Passing the buck

Union finance minister P Chidambaram, presenting the last interim budget of the UPA-2 government, has made a desperate attempt to woo the electorate with a swathe of concessions before the April-May Lok Sabha elections, but whether people are swayed by such gimmicks is a moot point. While indirectly criticising the Aam Aadmi Party for indulging in populism, Chidambaram has tried to please the armed forces by accepting their long-standing demand for One Rank, One Pension and a moratorium on payment of interest by over 9 lakh students who had availed education loans -- the burden on both of which will fall on the incoming government. He has also announced a slew of excise duty cuts in automobile sector and certain consumer goods categories in a frantic bid to revive demand. An earlier bid in 2008 to cut excise duties did not really help the automobile sector, though the capital goods sector where demand has shown some revival will benefit from the move.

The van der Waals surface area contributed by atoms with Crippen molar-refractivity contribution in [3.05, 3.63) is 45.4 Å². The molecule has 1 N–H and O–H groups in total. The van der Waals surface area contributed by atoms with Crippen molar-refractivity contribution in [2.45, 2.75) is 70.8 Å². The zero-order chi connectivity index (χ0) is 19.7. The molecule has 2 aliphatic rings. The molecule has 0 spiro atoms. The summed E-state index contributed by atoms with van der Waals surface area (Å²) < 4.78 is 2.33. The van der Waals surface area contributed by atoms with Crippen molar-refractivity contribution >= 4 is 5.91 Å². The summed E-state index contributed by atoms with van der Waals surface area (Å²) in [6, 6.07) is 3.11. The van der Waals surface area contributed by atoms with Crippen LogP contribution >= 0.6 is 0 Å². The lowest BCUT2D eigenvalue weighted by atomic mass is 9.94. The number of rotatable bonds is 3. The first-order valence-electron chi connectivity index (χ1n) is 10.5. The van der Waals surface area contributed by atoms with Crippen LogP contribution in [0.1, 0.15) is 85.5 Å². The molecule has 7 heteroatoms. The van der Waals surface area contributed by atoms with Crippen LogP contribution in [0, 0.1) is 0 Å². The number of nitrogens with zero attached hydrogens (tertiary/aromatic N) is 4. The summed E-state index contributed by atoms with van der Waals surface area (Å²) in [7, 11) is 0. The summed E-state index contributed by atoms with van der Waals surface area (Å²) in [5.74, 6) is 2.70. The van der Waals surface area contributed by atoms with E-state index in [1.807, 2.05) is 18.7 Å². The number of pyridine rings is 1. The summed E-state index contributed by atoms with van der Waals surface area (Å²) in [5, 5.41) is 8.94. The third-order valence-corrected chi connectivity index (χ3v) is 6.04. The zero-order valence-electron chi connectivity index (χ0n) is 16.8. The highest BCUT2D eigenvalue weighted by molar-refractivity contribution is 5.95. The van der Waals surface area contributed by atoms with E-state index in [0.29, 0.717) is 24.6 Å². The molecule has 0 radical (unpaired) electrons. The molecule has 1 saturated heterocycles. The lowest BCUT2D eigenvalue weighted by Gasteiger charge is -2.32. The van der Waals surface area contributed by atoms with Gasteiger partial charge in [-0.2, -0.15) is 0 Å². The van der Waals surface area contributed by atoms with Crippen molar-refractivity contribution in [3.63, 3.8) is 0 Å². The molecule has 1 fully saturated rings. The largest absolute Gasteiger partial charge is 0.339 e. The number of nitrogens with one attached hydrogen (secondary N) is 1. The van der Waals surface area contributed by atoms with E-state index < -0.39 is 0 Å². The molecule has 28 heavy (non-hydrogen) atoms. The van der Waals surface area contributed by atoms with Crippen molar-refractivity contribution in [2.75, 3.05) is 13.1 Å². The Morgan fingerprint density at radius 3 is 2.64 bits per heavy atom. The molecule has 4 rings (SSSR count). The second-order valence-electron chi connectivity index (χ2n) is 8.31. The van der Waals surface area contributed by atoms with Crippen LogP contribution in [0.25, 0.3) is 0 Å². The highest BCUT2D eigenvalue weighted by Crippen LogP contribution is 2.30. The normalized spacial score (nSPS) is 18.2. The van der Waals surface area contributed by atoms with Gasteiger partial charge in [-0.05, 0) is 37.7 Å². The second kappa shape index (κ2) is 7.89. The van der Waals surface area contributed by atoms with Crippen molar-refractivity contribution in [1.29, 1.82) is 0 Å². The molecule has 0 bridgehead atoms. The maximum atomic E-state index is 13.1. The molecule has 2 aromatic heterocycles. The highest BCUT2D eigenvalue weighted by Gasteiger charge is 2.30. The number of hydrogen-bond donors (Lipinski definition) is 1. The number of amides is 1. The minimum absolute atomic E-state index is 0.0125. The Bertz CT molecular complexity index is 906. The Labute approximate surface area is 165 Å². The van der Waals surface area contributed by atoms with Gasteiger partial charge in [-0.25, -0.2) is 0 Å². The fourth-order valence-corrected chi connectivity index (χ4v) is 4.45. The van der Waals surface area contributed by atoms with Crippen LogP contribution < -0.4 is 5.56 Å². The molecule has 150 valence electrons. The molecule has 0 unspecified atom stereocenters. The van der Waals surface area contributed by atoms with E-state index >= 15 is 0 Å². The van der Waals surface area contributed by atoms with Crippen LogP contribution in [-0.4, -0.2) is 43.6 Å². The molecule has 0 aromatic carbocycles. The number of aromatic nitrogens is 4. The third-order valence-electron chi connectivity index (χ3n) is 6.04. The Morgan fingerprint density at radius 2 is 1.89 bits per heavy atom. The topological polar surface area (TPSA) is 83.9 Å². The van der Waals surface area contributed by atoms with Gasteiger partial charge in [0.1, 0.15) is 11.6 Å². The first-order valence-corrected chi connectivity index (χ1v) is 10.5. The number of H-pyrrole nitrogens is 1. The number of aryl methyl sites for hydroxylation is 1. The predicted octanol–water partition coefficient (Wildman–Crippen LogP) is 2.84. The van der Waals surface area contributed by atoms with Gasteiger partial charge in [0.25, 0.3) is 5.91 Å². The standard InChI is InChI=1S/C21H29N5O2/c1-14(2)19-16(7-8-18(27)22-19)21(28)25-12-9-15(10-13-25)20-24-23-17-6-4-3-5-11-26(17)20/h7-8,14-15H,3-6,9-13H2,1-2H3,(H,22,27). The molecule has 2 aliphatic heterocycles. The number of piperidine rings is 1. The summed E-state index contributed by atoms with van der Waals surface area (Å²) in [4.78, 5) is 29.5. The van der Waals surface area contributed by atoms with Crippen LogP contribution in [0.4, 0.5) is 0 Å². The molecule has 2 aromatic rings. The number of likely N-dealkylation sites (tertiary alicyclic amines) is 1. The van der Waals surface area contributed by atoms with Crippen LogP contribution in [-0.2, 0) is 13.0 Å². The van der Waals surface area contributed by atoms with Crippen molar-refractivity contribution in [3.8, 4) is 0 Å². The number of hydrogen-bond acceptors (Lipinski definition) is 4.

Implicit in the increase in non-Plan expenditure is the fact that the pains involved in achieving the projected revenues will increase concomitantly. Hence, the pressure on meeting tax targets will be higher in the next financial year. Moreover, it is not so much the fuel subsidy, but food subsidy which could inflate despite the FM’s budgeting mastery. For, the government has no clear plan on removing the bottlenecks at the mandi level to target protein and vegetable inflation.The finance minister has striven to lend a measure of sanctity to the fiscal discipline roadmap by achieving a 4.6 per cent fiscal deficit which should help restore a degree of investor confidence, though the budget has no realistic blueprint to revive private sector investments. This year’s target is being achieved by squeezing higher dividends from cash-rich PSUs and deferring Rs 35,000 crore of oil subsidies into next year’s accounts.

While the finance minister has made an important allocation of Rs 11,300 crore to the banking sector, this is inadequate to revive credit demand. Critical tax reforms like GST and DTC have been passed along to the next government. A lot of the imponderables have to do with Chidambaram’s optimism in growth and revenue projections, especially when quality of fiscal co-ordination remains a concern. There is no substantial plan in the budget to ensure that expenditure on the non-Plan side is curtailed. In such a situation, mathematical assumptions of growth do not come off as too credible.

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